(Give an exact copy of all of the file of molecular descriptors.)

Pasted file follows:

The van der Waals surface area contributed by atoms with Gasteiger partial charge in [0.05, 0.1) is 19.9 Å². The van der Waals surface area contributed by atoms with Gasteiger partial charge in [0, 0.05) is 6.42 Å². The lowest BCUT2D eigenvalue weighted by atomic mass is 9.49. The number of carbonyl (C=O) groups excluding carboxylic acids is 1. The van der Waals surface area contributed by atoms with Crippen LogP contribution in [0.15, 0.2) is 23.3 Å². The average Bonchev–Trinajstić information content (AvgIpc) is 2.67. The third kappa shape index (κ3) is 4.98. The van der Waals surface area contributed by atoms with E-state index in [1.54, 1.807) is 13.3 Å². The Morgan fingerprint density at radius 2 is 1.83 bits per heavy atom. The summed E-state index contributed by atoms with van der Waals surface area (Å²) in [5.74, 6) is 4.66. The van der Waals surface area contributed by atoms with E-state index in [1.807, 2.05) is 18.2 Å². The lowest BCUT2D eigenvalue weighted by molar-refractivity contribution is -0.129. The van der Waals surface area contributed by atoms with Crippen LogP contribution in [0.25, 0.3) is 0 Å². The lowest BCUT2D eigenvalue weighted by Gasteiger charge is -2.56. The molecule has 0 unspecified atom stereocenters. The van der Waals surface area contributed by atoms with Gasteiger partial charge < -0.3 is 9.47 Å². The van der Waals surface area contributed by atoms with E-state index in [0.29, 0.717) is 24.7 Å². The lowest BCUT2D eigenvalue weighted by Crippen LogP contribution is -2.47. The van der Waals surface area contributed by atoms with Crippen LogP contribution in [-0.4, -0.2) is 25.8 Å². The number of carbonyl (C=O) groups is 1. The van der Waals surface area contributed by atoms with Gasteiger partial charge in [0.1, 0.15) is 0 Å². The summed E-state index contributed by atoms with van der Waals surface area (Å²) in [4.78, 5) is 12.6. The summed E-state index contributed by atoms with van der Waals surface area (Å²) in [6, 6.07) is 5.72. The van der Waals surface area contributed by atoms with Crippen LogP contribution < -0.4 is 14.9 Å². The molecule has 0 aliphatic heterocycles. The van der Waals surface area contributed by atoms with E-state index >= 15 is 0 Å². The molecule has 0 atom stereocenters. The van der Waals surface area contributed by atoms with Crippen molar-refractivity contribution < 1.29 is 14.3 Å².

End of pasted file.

The van der Waals surface area contributed by atoms with Gasteiger partial charge in [0.05, 0.1) is 19.9 Å². The van der Waals surface area contributed by atoms with Gasteiger partial charge in [0, 0.05) is 6.42 Å². The lowest BCUT2D eigenvalue weighted by atomic mass is 9.49. The number of carbonyl (C=O) groups excluding carboxylic acids is 1. The van der Waals surface area contributed by atoms with Crippen LogP contribution in [0.15, 0.2) is 23.3 Å². The average Bonchev–Trinajstić information content (AvgIpc) is 2.67. The third kappa shape index (κ3) is 4.98. The van der Waals surface area contributed by atoms with E-state index in [1.54, 1.807) is 13.3 Å². The Morgan fingerprint density at radius 2 is 1.83 bits per heavy atom. The summed E-state index contributed by atoms with van der Waals surface area (Å²) in [5.74, 6) is 4.66. The van der Waals surface area contributed by atoms with E-state index in [1.807, 2.05) is 18.2 Å². The lowest BCUT2D eigenvalue weighted by molar-refractivity contribution is -0.129. The van der Waals surface area contributed by atoms with Crippen LogP contribution in [0.25, 0.3) is 0 Å². The lowest BCUT2D eigenvalue weighted by Gasteiger charge is -2.56. The molecule has 0 unspecified atom stereocenters. The van der Waals surface area contributed by atoms with Gasteiger partial charge < -0.3 is 9.47 Å². The van der Waals surface area contributed by atoms with E-state index in [0.29, 0.717) is 24.7 Å². The lowest BCUT2D eigenvalue weighted by Crippen LogP contribution is -2.47. The van der Waals surface area contributed by atoms with Crippen LogP contribution in [-0.4, -0.2) is 25.8 Å². The number of carbonyl (C=O) groups is 1. The van der Waals surface area contributed by atoms with Gasteiger partial charge in [0.1, 0.15) is 0 Å². The summed E-state index contributed by atoms with van der Waals surface area (Å²) in [4.78, 5) is 12.6. The summed E-state index contributed by atoms with van der Waals surface area (Å²) in [6, 6.07) is 5.72. The van der Waals surface area contributed by atoms with Crippen LogP contribution < -0.4 is 14.9 Å². The molecule has 0 aliphatic heterocycles. The van der Waals surface area contributed by atoms with E-state index >= 15 is 0 Å². The molecule has 0 atom stereocenters. The van der Waals surface area contributed by atoms with Crippen molar-refractivity contribution < 1.29 is 14.3 Å².